Flipboard is the future of journalism. Here’s how I know that’s true: I’ve just installed the Flipboard App on my Galaxy Nexus SmartPhone, hate it, and I’m still going to be using it.
The journalism wars are over. The bad guys have won. Go Home.
Flipboard, long a staple on iDevices, isn’t even supposed to be available for Android. It’s part of the pre-installed software package on the just-announced Samsung Galaxy S III, and was supposed to be an exclusive on that not-yet-available device for some months. But Flipboard for Android has leaked and is easily available.
In the image at the top of this piece I show you both Pulse, previously the closest thing to Flipboard on Android devices, and Flipboard itself. You may or may not feel that the Flipboard interface is superior to Pulse’s presentation, and you might catch on to the fact that in Pulse you get to select your specific news sources while—unless you dig deeper than most people ever will—Flipboard feels like it’s the sole curator of broad categories you select—and hate that.
But even seeming as though it’s cut you off from choice, Flipboard will probably make you feel as though its apparent lack of user-configurable options—or perhaps because of that—is just . . . better.
Now let’s talk about those “bad guys”.
Since the earliest days of the Internet, one of the ideals that’s been espoused over and over is that on the Internet you have choices. You can pick where you get your news, when, on what kind of device, and. . . Flipboard ends that. Use Flipboard, and you’re probably going back to a time when somebody else decided what news was important for you.
Flipboard is the Internet equivalent of the Eleven O’Clock News. Sure, you still get to decide when, where and on what you read your Flipboard-icized content, but whereas Pulse and every other news reader I’ve looked at lets—demands, actually—that you decide where you get content from, Flipboard wants to be your editor.
I’m truly conflicted about this.
Flipboard is ridiculously good. It looks great. It works in a way that just plain makes sense. And once you figure out how to customize Flipboard you’ll find that it’s uncannily adept at showing you what you want to see, in the order you want to see it. But there’s that “It has no options” feel to Flipboard.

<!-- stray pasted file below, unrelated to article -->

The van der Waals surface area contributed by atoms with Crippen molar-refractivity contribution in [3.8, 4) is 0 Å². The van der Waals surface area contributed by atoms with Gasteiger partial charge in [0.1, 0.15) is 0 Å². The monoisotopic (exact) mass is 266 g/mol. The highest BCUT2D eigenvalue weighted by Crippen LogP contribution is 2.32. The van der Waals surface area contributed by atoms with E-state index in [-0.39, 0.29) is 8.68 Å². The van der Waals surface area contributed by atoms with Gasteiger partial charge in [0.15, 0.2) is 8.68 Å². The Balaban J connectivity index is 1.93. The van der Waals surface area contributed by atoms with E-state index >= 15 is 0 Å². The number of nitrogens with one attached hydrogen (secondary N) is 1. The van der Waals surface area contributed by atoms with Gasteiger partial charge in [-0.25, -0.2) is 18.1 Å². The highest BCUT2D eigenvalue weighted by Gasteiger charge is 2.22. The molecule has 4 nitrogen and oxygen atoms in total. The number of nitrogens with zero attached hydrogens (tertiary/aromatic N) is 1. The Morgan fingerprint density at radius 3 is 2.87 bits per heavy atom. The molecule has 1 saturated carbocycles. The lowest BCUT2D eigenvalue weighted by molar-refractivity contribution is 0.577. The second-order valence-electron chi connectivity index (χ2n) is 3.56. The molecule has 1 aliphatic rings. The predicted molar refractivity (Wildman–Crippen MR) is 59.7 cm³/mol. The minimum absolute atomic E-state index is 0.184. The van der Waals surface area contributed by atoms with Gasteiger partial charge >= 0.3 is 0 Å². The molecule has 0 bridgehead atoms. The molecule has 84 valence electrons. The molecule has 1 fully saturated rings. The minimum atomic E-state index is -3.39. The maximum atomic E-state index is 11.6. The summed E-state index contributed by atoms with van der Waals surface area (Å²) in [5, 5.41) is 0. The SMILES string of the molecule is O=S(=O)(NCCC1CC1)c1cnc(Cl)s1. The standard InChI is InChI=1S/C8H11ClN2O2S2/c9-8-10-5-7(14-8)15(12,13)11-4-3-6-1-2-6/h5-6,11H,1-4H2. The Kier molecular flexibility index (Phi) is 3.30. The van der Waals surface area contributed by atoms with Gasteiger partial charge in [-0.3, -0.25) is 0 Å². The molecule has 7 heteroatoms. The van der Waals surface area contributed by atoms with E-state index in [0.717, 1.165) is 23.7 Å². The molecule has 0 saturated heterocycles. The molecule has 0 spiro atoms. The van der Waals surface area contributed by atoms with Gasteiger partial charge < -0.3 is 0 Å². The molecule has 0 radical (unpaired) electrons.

And for better or worse, that’s the point.
Does your news reader really need to have “options”? Flipboard isn’t productivity software, like Google Drive. And although I still say I find Flipboard to have an obtuse and unintuitive set-up, once it’s running Flipboard is easy (this is no “computers are too hard” issue). And presumably, Flipboard—at least once you can get a copy legitimately—won’t require you to make upgrade decisions.
No, the issue with Flipboard is that it’s so easy to believe it to be uneditable that for many users selecting Flipboard will amount to giving it de facto control over what news you see.
Which is great news indeed if you’re Flipboard. Business Change? You betcha! Flipboard can become the one and only news outlet you go to.
But that brings us full circle to an issue that I’ve talked about quite a few times. As a huge aggregator, Flipboard can become part of the problem with too-much-to-consume journalism, where opinion passes as fact. And more than likely that change will happen without Flipboard ever intending it!
Half-baked ideas aren’t journalism. If you work for the company you write about, that’s not journalism, either. Aggregation? Not the real deal, despite what AOL and The Huffington Post believe.
But Flipboard sure is one pretty App. Go get it. And then, before you rely on Flipboard to tell you what you need to know, please think.